Flu vaccine was disappointing vs. some strains last season

FILE - This Jan. 23, 2020 file photo shows a patient receiving a flu vaccination in Mesquite, Texas. According to a study released on Wednesday, June 24, 2020, flu vaccines for years were close to 60% effective against the flu strain that caused the most lab-confirmed illnesses last winter, but it proved only 31% effective last season. (AP Photo/LM Otero, File)
FILE - This Jan. 23, 2020 file photo shows a patient receiving a flu vaccination in Mesquite, Texas. According to a study released on Wednesday, June 24, 2020, flu vaccines for years were close to 60% effective against the flu strain that caused the most lab-confirmed illnesses last winter, but it proved only 31% effective last season. (AP Photo/LM Otero, File) (Copyright 2020 The Associated Press. All rights reserved.)

NEW YORK – The flu vaccine did a disappointing job last winter in the U.S., and officials worry that might be a bad sign for the fall.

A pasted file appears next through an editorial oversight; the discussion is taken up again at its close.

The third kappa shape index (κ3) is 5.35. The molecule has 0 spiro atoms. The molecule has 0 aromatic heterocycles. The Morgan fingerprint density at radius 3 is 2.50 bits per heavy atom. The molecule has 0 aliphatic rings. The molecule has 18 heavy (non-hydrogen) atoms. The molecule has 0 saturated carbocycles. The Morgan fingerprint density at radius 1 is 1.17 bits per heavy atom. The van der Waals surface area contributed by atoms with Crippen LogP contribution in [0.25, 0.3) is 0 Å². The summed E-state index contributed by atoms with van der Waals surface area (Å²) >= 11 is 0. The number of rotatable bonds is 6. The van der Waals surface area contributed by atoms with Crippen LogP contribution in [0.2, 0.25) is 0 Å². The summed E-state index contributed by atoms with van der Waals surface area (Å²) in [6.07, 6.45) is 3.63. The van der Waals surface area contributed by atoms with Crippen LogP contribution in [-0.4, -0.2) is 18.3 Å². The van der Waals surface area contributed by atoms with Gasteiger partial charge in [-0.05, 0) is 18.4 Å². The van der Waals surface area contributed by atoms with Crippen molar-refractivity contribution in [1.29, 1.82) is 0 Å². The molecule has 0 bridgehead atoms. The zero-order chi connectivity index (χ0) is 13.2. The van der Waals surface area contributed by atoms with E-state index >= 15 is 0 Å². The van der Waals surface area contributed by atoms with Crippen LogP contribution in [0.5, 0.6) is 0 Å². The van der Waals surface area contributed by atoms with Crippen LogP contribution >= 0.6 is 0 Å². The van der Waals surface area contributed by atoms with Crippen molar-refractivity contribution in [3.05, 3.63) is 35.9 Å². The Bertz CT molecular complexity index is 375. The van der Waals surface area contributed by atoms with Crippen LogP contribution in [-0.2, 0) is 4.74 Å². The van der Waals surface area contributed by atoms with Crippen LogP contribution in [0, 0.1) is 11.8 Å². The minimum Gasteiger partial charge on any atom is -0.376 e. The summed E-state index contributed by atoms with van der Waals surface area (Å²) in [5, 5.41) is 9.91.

Flu vaccines had been about 60% effective against the type of flu that caused the most lab-confirmed illnesses last winter, but last season's vaccine was only about half that good, according to study results reported Wednesday.

Against another major type of flu, vaccines have already been only around 30% effective.

The new results may be a sign of shrinking effectiveness against a number of strains, and “that's concerning," said Brendan Flannery, who oversees the U.S. Centers for Disease Control and Prevention’s system for evaluating the vaccine.

The results come as health officials are gearing up for a critically important flu vaccination campaign, with a record 180 million doses being prepared. U.S. health officials fear a second wave of coronavirus infections, and reducing flu illnesses could help reduce patient traffic if COVID-19 causes doctors' offices and hospitals to become overwhelmed.

CDC numbers indicate that last winter's flu season caused somewhere in the neighborhood of 22 million medical visits, 575,000 hospitalizations and likely more than 40,000 deaths.

Vaccines against many infectious diseases aren’t considered successful unless they work at least 90% of the time, but flu is particularly challenging, partly because the virus can quickly change. Overall, flu vaccine effectiveness averages around 40%. Last season's was 39% overall.

Last winter's flu season featured two waves, each dominated by a different virus. Both flu bugs are considered dangerous to children, and it was a very bad flu season for kids.